Laws that deter companies from going public cost our economy dearly

Laws that deter companies from going public cost our economy dearly

Over the past 20 years, the U.S. has made it much more costly for public corporations to comply with the array of regulations that govern their behavior. Unsurprisingly, this has led to fewer companies choosing to become publicly traded, and that development has hurt the U.S. economy. 

That we are continuing to add to the burdensome reporting requirements for public companies means this trend likely will accelerate and the U.S. economy will pay a price with fewer jobs created, lower productivity and wages, and greater wealth inequality. 

For decades, the standard story for a successful start-up business entailed reaching the stage when investors took the company public by selling shares via an initial public offering. Not only does becoming a publicly-traded corporation allow its founders and early investors the opportunity to cash in, but the corporate structure and governance of a publicly-traded firm provides advantages to help the company continue its growth. 


For example, the requirement of regular audits and concomitant obeisance to generally accepted accounting principles, a board with at least nominal independence, and the stock market’s liquidity help make investment in a public company more attractive and reduce its capital costs. But with the cost of becoming a publicly-traded company significantly higher, some firms are delaying their initial public offerings and fewer firms are choosing to go public altogether. 

The trend began with the passage of Sarbanes-Oxley in 2002, which significantly increased the costs of preparing accounting statements and opened up CEOs to the possibility of being personally liable for any accounting irregularities.

In 2010, the passage of Dodd-Frank further increased compliance costs for public corporations, and in ways that could not be construed as responses to the financial crisis that precipitated its passage. For example, the law requires that companies disclose whether they possess or obtain any conflict minerals, which my former American Action Forum Colleague Sam Batkins and I estimated would entail $16 billion in compliance costs.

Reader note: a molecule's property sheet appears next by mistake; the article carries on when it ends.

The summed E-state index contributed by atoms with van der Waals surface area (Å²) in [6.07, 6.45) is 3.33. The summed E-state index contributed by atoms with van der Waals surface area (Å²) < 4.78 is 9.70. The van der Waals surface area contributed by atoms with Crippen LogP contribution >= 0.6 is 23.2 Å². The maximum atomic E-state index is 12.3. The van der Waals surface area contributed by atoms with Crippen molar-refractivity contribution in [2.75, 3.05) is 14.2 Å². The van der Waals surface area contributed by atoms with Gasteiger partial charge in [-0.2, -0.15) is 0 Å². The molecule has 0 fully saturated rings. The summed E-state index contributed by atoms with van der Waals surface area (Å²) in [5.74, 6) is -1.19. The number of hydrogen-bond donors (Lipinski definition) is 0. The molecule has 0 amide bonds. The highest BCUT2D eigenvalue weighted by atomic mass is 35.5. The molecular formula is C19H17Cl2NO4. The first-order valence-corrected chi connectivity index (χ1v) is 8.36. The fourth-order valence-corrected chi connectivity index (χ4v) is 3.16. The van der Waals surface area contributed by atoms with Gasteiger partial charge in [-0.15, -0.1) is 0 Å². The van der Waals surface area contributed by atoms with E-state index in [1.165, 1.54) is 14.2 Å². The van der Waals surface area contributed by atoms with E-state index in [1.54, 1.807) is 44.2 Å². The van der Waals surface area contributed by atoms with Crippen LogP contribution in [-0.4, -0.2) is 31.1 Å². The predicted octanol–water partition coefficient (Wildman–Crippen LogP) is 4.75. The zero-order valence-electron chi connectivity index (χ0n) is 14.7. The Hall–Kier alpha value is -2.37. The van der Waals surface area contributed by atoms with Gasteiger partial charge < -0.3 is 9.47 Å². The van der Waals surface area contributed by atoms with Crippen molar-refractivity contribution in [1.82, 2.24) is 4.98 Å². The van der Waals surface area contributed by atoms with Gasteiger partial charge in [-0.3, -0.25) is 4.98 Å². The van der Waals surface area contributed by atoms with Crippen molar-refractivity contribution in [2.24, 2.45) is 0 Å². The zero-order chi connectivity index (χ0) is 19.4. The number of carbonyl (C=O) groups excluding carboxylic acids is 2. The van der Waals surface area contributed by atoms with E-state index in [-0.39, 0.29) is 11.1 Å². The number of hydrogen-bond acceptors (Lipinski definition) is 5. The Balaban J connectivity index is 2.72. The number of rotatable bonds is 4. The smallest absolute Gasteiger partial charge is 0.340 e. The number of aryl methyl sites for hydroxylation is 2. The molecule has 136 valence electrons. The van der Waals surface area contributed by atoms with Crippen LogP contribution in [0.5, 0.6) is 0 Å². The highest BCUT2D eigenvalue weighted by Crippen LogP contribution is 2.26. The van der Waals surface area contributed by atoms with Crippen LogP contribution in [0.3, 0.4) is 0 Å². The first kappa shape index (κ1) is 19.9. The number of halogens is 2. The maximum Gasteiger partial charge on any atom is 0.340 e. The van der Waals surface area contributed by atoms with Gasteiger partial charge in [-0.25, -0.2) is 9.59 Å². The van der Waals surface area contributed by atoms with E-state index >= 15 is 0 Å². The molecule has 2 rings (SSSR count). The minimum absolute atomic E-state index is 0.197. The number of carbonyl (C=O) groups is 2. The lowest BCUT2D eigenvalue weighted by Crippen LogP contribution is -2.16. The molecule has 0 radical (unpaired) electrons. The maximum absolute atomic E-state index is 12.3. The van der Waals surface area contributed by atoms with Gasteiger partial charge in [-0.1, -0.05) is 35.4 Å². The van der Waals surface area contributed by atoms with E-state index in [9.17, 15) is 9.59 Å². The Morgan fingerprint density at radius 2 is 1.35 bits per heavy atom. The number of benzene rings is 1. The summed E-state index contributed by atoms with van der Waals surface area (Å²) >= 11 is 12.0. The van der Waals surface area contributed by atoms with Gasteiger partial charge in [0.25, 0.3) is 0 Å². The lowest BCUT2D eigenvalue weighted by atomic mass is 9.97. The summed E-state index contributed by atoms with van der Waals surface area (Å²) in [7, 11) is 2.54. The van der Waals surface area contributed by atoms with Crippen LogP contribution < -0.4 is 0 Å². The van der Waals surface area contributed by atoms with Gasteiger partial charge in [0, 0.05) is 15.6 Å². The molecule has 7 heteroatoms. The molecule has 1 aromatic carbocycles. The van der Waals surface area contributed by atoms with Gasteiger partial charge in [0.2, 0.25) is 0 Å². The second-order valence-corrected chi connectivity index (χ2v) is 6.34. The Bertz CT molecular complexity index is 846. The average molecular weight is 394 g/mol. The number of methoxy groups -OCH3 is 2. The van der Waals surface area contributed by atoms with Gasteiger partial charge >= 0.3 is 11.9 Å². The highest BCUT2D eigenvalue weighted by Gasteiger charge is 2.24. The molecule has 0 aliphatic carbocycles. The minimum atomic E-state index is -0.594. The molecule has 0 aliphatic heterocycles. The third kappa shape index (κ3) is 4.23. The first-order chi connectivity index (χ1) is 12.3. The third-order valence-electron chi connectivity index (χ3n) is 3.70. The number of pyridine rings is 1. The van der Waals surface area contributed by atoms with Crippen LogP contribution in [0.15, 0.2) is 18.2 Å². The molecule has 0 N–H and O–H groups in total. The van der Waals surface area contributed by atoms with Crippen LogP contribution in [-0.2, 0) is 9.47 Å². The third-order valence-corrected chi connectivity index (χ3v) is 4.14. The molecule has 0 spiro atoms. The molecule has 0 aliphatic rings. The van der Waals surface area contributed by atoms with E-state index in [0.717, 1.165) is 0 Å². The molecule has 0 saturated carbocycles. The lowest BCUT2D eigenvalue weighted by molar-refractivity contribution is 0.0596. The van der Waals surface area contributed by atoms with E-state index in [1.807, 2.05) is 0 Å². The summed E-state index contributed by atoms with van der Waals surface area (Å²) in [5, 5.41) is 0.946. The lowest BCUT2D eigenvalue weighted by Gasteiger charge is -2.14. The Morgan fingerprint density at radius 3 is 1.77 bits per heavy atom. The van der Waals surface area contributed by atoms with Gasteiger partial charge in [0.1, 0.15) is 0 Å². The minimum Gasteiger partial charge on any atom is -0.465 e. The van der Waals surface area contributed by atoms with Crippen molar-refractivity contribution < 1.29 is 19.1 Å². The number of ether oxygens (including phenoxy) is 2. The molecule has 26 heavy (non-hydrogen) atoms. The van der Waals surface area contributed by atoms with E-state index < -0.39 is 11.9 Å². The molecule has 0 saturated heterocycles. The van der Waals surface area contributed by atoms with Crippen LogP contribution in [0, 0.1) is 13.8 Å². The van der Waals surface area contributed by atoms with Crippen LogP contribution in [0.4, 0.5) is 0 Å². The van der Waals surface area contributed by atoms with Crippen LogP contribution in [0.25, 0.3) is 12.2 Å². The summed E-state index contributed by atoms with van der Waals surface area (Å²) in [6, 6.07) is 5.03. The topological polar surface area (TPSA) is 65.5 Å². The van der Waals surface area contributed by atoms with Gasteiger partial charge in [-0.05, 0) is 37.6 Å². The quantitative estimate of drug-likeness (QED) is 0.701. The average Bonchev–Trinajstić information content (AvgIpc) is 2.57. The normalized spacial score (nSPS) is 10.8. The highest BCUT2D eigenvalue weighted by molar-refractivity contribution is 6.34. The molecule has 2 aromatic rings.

It also requires that a publicly-traded company disclose the ratio of its CEO’s salary to the median compensation of its workforce. Congressional staff suggested to members that the calculation of such a statistic would be a trifle, but Batkins and I showed that computing the actual compensation costs for employees across several continents, with different fringe benefits and public pension access, as well as deferred compensation packages tied to company stock, make this a complex number to derive. 

The Securities and Exchange Commission (SEC) is preparing to impose new and costly reporting requirements related to climate change, even though corporations already must incorporate a good-faith estimate of how it may affect their long-range profits, and companies most likely to be impacted already produce detailed analyses of their exposure as part of their fiduciary responsibilities. 

However, while climate change may be a key focus of the administration, the SEC’s actions will neither induce companies to take steps to reduce greenhouse gas emissions nor help to better inform investors about such risks.

The proposed regulation is clearly redundant; issuers already are required to discuss “material” information. Companies for whom this is an issue have included it in annual reports for years. 

What’s more, the proposed regulation’s prescriptive nature — whereby the SEC delineates precisely how such risks should be categorized and detailed — will add scarcely any additional useful information for investors and would establish a bad precedent. Environmental, social and governance (ESG) disclosure standards should remain principles-based, instead of prescriptive, because materiality largely depends upon the circumstances and context of the issuer and the industry. A single set of standards will make little sense for the oil and gas extraction industry and the arts and entertainment industry.